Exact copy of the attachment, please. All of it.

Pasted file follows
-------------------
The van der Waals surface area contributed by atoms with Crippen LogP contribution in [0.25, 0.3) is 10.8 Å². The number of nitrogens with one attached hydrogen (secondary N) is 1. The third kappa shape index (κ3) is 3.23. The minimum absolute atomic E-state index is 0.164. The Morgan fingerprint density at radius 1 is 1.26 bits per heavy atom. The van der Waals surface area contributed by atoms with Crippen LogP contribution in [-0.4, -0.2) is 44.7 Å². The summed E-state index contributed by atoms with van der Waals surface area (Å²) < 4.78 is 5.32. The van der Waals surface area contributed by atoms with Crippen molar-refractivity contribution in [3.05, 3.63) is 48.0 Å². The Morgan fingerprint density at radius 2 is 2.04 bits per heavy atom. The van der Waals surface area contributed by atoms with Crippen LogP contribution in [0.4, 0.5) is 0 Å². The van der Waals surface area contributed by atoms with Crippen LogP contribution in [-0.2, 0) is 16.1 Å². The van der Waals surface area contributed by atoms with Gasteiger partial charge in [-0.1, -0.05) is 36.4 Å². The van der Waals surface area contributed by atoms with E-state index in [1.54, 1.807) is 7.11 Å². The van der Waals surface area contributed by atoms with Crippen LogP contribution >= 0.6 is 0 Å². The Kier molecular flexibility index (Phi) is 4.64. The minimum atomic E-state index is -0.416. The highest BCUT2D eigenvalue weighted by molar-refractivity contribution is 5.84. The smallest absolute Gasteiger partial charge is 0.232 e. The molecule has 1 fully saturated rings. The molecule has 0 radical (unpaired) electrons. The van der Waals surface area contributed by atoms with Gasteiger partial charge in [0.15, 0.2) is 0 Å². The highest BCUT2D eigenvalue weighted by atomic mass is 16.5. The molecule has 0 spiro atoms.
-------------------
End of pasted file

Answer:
The van der Waals surface area contributed by atoms with Crippen LogP contribution in [0.25, 0.3) is 10.8 Å². The number of nitrogens with one attached hydrogen (secondary N) is 1. The third kappa shape index (κ3) is 3.23. The minimum absolute atomic E-state index is 0.164. The Morgan fingerprint density at radius 1 is 1.26 bits per heavy atom. The van der Waals surface area contributed by atoms with Crippen LogP contribution in [-0.4, -0.2) is 44.7 Å². The summed E-state index contributed by atoms with van der Waals surface area (Å²) < 4.78 is 5.32. The van der Waals surface area contributed by atoms with Crippen molar-refractivity contribution in [3.05, 3.63) is 48.0 Å². The Morgan fingerprint density at radius 2 is 2.04 bits per heavy atom. The van der Waals surface area contributed by atoms with Crippen LogP contribution in [0.4, 0.5) is 0 Å². The van der Waals surface area contributed by atoms with Crippen LogP contribution in [-0.2, 0) is 16.1 Å². The van der Waals surface area contributed by atoms with Gasteiger partial charge in [-0.1, -0.05) is 36.4 Å². The van der Waals surface area contributed by atoms with E-state index in [1.54, 1.807) is 7.11 Å². The van der Waals surface area contributed by atoms with Crippen LogP contribution >= 0.6 is 0 Å². The Kier molecular flexibility index (Phi) is 4.64. The minimum atomic E-state index is -0.416. The highest BCUT2D eigenvalue weighted by molar-refractivity contribution is 5.84. The smallest absolute Gasteiger partial charge is 0.232 e. The molecule has 1 fully saturated rings. The molecule has 0 radical (unpaired) electrons. The van der Waals surface area contributed by atoms with Gasteiger partial charge in [0.15, 0.2) is 0 Å². The highest BCUT2D eigenvalue weighted by atomic mass is 16.5. The molecule has 0 spiro atoms.